The introduction to the book is by Karel De Vriendt, a retired IT expert who worked for the European Commission for twenty years being actively involved in initiatives such as the Open Source Observatory and Repository (OSOR). He attempts to explain the basic concept of Open Innovation by first referring to the definition introduced by Professor Henry Chesbrough of University of California Berkeley but, however, today, the book claims, Open Innovation has a broader meaning and is part of the other “open” concepts, including Open Knowledge, Open Data and Open Source Software. The basic idea, the introduction continues, is that “by collaborating with others, by re-using (and by being allowed to re-use) the results of the efforts of others and by allowing others to use and improve the results of our efforts, we all get better.”
The book is introduced as attempting to address the following questions: “[H]ow can we balance openness with the need of companies to stay competitive and to make a profit ... and to provide enough incentives to bright spirits to continue to innovate? Is openness an absolute good: should all knowledge, all data, all software, all standards etc. be open or are there situations where openness should be avoided...? How do we organise the involvement of as many individuals or organisations as possible in efforts to solve societal issues using Open Innovation? How do we organise Open Innovation projects and ensure that such projects are, and remain, 'Open'?”
The author also explains the structure of the book, which is the following: It consists of an introduction and nine essays. The first two essays give the big picture. The two following essays describe examples on how Open Innovation works in practice. Then the next three essays deal with some of the most widely debated topics in the world of Openness: Openness and Intellectual Property Rights (IPR) in Information and Communication Technologies (ICT) standardisation, Open Source Software in public procurement, and Open Source Software in the commercial world. The book then concludes with two more essays which are of a more philosophical and visionary nature. The review of the essays below is organised based on these groupings. [continue...]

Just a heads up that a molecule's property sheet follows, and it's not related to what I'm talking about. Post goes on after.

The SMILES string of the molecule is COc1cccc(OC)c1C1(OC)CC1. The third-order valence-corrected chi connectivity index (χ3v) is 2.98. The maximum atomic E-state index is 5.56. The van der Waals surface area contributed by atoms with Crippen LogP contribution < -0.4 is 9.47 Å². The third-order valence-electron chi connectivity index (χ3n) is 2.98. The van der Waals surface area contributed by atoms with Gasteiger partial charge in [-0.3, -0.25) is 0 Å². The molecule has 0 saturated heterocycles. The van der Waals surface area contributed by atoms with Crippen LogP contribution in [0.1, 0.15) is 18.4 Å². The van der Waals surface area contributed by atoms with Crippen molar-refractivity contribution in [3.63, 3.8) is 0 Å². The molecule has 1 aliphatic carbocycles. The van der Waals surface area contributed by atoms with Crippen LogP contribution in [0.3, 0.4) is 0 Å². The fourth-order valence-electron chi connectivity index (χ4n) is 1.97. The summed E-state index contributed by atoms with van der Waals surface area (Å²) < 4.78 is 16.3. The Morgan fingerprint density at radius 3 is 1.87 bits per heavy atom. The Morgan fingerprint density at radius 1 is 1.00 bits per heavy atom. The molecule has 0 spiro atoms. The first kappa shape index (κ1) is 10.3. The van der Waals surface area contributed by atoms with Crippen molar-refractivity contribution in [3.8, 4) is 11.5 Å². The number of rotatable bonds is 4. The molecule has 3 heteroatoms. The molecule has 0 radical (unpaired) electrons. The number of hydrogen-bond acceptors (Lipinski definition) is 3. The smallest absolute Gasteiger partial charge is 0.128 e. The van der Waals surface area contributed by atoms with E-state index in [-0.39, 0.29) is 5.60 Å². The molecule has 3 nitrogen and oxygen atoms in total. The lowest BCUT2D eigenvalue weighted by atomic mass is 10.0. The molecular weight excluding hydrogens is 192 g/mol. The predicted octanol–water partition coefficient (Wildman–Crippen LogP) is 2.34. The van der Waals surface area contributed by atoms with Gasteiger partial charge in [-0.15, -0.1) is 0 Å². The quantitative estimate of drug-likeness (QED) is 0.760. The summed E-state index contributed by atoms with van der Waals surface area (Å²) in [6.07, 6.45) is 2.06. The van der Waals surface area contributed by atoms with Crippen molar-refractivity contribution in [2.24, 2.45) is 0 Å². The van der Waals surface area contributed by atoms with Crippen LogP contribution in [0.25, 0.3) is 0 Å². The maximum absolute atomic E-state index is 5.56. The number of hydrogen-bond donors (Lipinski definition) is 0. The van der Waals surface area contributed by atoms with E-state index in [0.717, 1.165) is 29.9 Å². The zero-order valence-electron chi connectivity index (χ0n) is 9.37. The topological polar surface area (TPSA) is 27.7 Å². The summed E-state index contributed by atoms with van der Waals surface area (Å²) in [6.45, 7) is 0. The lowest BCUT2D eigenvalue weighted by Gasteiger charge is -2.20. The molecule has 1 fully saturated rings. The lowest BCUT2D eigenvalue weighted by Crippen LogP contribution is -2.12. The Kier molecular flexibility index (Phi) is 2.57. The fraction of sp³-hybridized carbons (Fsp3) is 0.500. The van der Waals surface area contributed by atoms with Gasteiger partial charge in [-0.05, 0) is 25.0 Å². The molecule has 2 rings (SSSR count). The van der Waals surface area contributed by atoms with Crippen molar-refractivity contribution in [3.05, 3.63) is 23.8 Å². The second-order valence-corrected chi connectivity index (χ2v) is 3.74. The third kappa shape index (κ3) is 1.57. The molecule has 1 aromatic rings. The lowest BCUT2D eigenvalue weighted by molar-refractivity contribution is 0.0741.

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Licence and Attribution
This paper was published in the International Free and Open Source Software Law Review, Volume 5, Issue 2 (December 2013). It originally appeared online at http://www.ifosslr.org.
This article should be cited as follows:
Kärkkäinen, Kari (2013) 'Book Review: Thoughts on Open Innovation', International Free and Open Source Software Law Review, 5(2), pp 137 – 144
Copyright © 2013 Kari Kärkkäinen.
This article is licensed under a Creative Commons UK (England and Wales) 2.0 licence, no derivative works, attribution, CC-BY-ND available at http://creativecommons.org/licenses/by-nd/2.0/uk/
As a special exception, the author expressly permits faithful translations of the entire document into any language, provided that the resulting translation (which may include an attribution to the translator) is shared alike. This paragraph is part of the paper, and must be included when copying or translating the paper.